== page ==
The NAP says that the Ministry of Interior is responsible for the overall leadership and implementation of the Timor-Leste NAP on UNSCR 1325 (2016-2020). However, there is no clear plan for monitoring and evaluation.

Objectives

Based on the specific context analysis for Timor-Leste and with the strong support and commitment of all stakeholders, a series of specific objectives were formulated for the National Action Plan on UNSCR 1325 for Timor-Leste, organised around the four pillars - or four P’s – of Participation, Prevention, Protection and Peacebuilding.

Action/Activities

Each pillar has different actions assigned. For example, Pillar 2 (Prevention) includes the following action points:

  • Develop and integrate materials for gender, human rights, treaties and conventions (CEDAW, UNSCR regarding Women, Peace and Security, humanitarian law, HIBV/AIDS awareness etc.) in security, justice and defense institutions training centres;

  • Develop specialised courses for defense, security and justice personnel regarding gender equality, human rights, HIV/AIDS awareness, including information about reproductive health in defence and security training centers;

  • Training about protection of civilians, including their rights and needs, particularly of women’s inclusion in peace-keeping operations and peacebuilding and also awareness raising about HIV/AIDS for peace-keeping forces prior to deployment;

  • Conduct gender reviews in debates/ discussions of existing laws, policies, plans and strategies relating to conflict prevention and conduct socialisation for the community/public from the national level to rural areas;

  • Evaluate and revise the conflict early warning system and disaster and conflict escalation risk reduction system and to include/ incorporate further gender sensitive indicators and monitoring mechanisms;

  • Dissemination about, early warning systems to local authorities, community leaders, including Suco Council members and other community members particularly women, youth and minority groups;

  • Training for mediators (men and women) to have knowledge of conflict resolution with a gender perspective (including MSS mediators);

  • Conduct awareness raising for young women and men regarding non-violent conflict resolution;

  • Civic education including gender sensitive non-violent conflict resolution integrated into primary and secondary school curricula;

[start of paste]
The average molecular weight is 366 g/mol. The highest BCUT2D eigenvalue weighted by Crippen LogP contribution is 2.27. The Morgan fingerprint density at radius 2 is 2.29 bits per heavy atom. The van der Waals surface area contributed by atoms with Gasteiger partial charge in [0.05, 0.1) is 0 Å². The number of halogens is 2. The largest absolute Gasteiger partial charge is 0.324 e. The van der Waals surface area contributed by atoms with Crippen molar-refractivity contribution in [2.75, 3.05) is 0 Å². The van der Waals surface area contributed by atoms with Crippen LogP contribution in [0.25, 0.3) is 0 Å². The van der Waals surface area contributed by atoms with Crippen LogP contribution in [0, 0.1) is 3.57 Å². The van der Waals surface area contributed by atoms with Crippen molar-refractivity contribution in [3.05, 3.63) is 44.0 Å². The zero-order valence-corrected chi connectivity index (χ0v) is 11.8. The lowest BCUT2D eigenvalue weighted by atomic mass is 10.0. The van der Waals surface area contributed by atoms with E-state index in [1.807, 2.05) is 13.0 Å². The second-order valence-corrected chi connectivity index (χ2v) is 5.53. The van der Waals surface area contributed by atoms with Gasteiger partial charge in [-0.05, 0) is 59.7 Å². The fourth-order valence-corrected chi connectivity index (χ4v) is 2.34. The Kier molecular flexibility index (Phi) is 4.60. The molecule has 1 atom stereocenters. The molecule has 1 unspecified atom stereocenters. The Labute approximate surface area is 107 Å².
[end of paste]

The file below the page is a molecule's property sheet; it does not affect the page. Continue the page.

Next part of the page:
• Conduct consultation with civil society and the parliament including women’s organisations to be able to ensure that law and policies relating to traditional conflict prevention/traditional (barlake) customs are gender sensitive;

  • Conduct dialogues with women at the community level to identify the causes and consequences of practices that regulate traditional practices including reducing the # of barlake;

  • Socialisation of the land and property laws approved by the NP to inform people about legal rights including compensation policies for communities, particularly for women’s access and rights to land and property when the government undertakes mega-projects e.g. ZEESM (Special Economic Zone for the Social Market Timor-Leste Oecusse, South Coast and Covalima);

  • Develop the capacity and involve the media, particularly in activities in rural areas to disseminate information that is gender sensitive with a peacebuilding and security perspective.

Indicators

Each action point includes one or more indicators. For example, 2.1.1. Action Point “Develop and integrate materials for gender, human rights, treaties and conventions (CEDAW, UNSCR regarding Women, Peace and Security, humanitarian law, HIBV/AIDS awareness etc.) in security, justice and defense institutions training centres” is looking at thenumber of security defense and justice training centre which integrate gender equality into orientation curricula.

Timeframe

The implementation period for the National Plan of Action is six years (2016-2020).

Budget

There is no allocated budget in the NAP. Promoting the role of women in peacebuilding and conflict resolution, particularly in communities, and ensuring the participation of women in all areas of post-conflict planning, including economic recovery and gender-sensitive budgeting. The Steering Committee for implementation of the NAP on UNSCR 1325 is responsible for developing and submitting funding proposals to donors in case of insufficient national funding.

Monitoring & Evaluation

There is no clear strategy for monitoring and evaluation.

Disarmament

There is no disarmament language in the NAP.